Pakistan’s Prime Minister Imran Khan has been ousted from power after losing a no-confidence vote in his leadership.
The vote was held past midnight after opposition parties brought a motion against him, which was upheld by the Supreme Court.
Mr Khan had said he would not recognise an opposition government, claiming – without evidence – that there was a US-led conspiracy to remove him.
The assembly will now appoint a new prime minister.
Pakistan’s parliament will meet to vote for the country’s new leader on Monday.
That person will be able to hold power until October 2023, when the next election is due to be held.
Ayaz Sadiq, who is in charge of the national assembly while there are no ruling party members or designated speakers, said nomination papers for candidates should be filed by 11:00 local time (06:00 GMT) on Sunday.
Mr Khan becomes the first Pakistani prime minister to be ousted by a no-confidence vote.
The Supreme Court ruled on Thursday that Mr Khan, 69, had acted unconstitutionally when he blocked the no-confidence vote and dissolved parliament.
This made several opposition members furious, with some accusing the prime minister of treason.
Minutes before the vote started, the speaker of Pakistan’s lower house of parliament – an ally of Mr Khan – announced his resignation. Members of Mr Khan’s party (PTI) left the building, insisting he was the victim of an international conspiracy.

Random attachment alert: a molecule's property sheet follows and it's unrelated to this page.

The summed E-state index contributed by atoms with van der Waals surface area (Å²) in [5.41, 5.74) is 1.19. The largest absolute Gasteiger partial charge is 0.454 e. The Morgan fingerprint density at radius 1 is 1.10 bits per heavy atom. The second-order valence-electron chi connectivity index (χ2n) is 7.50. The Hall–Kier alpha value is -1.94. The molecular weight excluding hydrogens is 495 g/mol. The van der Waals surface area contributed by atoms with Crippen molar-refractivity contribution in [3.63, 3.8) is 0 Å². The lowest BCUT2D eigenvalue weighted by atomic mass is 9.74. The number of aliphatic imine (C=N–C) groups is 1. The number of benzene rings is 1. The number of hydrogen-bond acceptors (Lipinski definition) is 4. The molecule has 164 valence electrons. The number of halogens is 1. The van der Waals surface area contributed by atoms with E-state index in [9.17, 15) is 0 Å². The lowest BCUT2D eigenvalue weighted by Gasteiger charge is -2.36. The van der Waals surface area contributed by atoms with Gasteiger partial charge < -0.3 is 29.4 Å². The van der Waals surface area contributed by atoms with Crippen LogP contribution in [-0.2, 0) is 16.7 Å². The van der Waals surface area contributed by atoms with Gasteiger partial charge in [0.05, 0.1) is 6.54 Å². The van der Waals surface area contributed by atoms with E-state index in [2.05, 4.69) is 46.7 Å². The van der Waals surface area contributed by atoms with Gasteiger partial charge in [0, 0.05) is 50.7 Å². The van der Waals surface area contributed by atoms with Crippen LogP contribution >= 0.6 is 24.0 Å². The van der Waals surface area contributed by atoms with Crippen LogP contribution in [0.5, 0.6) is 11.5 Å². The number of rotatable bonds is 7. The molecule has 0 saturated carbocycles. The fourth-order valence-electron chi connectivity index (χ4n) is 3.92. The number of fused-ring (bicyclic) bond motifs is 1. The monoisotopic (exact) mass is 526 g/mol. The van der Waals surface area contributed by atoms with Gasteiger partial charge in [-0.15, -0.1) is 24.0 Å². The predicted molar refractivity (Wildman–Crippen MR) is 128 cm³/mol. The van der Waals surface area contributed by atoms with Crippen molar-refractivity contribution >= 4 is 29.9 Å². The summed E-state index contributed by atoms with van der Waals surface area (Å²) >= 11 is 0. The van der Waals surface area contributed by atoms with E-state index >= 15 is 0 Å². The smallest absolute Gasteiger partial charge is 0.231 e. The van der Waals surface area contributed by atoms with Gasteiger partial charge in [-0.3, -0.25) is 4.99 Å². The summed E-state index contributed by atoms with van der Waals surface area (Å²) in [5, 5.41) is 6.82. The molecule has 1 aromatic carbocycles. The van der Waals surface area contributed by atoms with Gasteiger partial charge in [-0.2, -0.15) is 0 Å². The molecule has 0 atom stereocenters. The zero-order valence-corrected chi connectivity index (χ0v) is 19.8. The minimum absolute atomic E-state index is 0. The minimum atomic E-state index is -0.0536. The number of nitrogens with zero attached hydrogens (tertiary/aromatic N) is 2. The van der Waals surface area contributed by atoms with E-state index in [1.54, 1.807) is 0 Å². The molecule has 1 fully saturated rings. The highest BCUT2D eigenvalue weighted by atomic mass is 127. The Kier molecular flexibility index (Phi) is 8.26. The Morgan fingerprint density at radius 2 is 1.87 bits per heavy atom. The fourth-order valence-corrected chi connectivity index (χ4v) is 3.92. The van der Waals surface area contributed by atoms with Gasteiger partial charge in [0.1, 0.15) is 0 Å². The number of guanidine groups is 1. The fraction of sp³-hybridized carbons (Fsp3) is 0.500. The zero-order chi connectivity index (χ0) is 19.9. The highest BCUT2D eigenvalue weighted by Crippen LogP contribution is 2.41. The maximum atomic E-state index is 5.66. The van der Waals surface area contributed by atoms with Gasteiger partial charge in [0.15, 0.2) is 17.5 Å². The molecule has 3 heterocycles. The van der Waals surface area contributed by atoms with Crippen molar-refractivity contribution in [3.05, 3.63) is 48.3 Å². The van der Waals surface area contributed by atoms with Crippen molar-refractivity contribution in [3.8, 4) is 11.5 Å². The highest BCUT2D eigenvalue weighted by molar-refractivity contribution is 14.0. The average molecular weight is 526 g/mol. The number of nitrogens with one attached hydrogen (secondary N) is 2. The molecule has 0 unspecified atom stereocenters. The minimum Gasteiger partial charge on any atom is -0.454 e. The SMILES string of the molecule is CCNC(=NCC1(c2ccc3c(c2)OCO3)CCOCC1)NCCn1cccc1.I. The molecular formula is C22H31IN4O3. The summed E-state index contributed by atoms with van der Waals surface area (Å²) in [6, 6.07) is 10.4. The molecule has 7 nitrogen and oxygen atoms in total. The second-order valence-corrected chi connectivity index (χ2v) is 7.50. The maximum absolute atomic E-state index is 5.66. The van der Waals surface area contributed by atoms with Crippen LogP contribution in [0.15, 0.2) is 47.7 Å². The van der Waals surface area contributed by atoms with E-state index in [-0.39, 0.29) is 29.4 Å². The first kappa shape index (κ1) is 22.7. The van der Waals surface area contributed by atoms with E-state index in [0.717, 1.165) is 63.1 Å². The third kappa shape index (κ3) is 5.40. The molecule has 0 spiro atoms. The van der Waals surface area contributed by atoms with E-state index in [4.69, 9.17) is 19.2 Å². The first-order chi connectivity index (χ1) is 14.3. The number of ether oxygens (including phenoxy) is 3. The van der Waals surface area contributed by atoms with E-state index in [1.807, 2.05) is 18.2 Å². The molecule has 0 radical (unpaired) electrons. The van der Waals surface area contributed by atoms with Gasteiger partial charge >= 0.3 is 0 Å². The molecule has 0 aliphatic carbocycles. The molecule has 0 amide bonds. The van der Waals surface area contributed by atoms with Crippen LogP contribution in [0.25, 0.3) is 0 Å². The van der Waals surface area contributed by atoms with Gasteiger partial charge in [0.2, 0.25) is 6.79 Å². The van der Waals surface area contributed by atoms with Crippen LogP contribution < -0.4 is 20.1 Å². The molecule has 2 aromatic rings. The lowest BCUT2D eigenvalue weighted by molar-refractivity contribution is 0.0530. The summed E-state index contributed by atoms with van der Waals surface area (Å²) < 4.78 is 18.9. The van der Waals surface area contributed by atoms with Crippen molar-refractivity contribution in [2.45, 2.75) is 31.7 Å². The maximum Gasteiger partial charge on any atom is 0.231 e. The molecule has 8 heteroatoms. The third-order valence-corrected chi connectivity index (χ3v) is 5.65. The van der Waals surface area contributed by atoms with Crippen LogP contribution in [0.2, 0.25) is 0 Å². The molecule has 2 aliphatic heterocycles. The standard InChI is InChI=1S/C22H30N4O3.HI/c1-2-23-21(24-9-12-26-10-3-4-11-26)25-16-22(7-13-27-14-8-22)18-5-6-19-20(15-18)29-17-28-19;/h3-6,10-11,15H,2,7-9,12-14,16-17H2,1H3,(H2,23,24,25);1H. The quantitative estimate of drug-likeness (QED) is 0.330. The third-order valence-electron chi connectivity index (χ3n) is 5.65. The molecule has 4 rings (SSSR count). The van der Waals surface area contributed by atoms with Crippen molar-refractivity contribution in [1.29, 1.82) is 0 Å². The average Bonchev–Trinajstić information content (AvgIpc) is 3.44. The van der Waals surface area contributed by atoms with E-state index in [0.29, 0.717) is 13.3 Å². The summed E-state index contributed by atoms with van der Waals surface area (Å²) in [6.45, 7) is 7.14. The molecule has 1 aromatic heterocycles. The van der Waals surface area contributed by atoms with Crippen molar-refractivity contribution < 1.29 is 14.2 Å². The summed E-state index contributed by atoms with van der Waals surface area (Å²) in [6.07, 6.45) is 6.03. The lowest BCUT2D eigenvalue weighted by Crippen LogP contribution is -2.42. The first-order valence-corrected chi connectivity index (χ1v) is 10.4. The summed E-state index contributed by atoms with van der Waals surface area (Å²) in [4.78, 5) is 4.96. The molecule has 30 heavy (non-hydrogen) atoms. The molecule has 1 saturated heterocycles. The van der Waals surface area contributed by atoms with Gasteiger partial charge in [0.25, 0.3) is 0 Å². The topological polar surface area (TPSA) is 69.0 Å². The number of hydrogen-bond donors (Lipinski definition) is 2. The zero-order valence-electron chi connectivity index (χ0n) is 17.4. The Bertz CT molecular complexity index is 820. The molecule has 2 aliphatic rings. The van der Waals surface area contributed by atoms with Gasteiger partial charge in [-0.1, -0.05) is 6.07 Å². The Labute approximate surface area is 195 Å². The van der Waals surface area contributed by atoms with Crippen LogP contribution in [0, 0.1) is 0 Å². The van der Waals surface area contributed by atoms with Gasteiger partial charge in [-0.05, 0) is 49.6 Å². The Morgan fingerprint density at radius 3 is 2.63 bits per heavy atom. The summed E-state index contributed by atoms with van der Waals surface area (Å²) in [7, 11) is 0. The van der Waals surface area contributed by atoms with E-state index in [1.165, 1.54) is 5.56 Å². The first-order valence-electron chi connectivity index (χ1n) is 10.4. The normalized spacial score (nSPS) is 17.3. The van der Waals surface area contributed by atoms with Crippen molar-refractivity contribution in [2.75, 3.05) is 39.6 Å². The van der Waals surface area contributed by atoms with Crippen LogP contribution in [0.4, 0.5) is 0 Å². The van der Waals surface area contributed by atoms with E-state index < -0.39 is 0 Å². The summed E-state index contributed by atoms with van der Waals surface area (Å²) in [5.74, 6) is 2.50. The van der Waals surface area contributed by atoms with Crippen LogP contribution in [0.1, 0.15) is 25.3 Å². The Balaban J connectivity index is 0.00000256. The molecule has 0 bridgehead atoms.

Opposition parties were able to secure 174 votes in the 342-member house in support of the no-confidence motion, the house speaker said, making it a majority vote.
In a tweet, opposition leader Shehbaz Sharif said Pakistan and its parliament were “finally freed from a serious crisis”.
Mr Sharif added: “Congratulations to the Pakistani nation on a new dawn.”
Meanwhile, PTI senator Faisal Javed Khan said the 69-year-old walked out of his prime ministerial residence “gracefully and he didn’t bow down”.
The senator went on to say that Mr Khan had “lifted the entire nation”.
The former captain of Pakistan’s national cricket team was elected prime minister in 2018, and promised to fight corruption and fix the economy.
But those pledges have gone unmet with the country gripped by a financial crisis.
Source: BBC News